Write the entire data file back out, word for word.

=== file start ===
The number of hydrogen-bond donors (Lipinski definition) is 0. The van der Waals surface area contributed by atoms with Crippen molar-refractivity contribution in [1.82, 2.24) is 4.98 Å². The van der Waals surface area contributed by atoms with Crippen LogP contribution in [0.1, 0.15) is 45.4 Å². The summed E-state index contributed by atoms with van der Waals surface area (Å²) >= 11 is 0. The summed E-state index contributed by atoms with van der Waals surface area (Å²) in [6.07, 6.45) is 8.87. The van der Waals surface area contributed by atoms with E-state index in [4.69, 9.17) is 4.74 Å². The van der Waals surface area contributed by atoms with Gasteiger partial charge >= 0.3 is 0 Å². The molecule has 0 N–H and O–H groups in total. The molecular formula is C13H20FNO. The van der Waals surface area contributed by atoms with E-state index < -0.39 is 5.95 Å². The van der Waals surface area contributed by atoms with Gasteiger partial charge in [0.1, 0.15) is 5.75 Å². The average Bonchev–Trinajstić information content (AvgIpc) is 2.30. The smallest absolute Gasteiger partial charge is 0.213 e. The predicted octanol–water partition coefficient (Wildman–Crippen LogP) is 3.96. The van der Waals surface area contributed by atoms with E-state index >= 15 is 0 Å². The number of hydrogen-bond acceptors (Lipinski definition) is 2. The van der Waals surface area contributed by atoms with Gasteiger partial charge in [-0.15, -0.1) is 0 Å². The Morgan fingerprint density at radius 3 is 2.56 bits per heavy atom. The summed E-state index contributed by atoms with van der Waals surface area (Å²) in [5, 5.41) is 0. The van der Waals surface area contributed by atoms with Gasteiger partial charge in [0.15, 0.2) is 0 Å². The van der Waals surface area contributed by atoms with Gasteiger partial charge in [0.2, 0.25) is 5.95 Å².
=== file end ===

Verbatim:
The number of hydrogen-bond donors (Lipinski definition) is 0. The van der Waals surface area contributed by atoms with Crippen molar-refractivity contribution in [1.82, 2.24) is 4.98 Å². The van der Waals surface area contributed by atoms with Crippen LogP contribution in [0.1, 0.15) is 45.4 Å². The summed E-state index contributed by atoms with van der Waals surface area (Å²) >= 11 is 0. The summed E-state index contributed by atoms with van der Waals surface area (Å²) in [6.07, 6.45) is 8.87. The van der Waals surface area contributed by atoms with E-state index in [4.69, 9.17) is 4.74 Å². The van der Waals surface area contributed by atoms with Gasteiger partial charge >= 0.3 is 0 Å². The molecule has 0 N–H and O–H groups in total. The molecular formula is C13H20FNO. The van der Waals surface area contributed by atoms with E-state index < -0.39 is 5.95 Å². The van der Waals surface area contributed by atoms with Gasteiger partial charge in [0.1, 0.15) is 5.75 Å². The average Bonchev–Trinajstić information content (AvgIpc) is 2.30. The smallest absolute Gasteiger partial charge is 0.213 e. The predicted octanol–water partition coefficient (Wildman–Crippen LogP) is 3.96. The van der Waals surface area contributed by atoms with E-state index >= 15 is 0 Å². The number of hydrogen-bond acceptors (Lipinski definition) is 2. The van der Waals surface area contributed by atoms with Gasteiger partial charge in [-0.15, -0.1) is 0 Å². The Morgan fingerprint density at radius 3 is 2.56 bits per heavy atom. The summed E-state index contributed by atoms with van der Waals surface area (Å²) in [5, 5.41) is 0. The van der Waals surface area contributed by atoms with Gasteiger partial charge in [0.15, 0.2) is 0 Å². The van der Waals surface area contributed by atoms with Gasteiger partial charge in [0.2, 0.25) is 5.95 Å².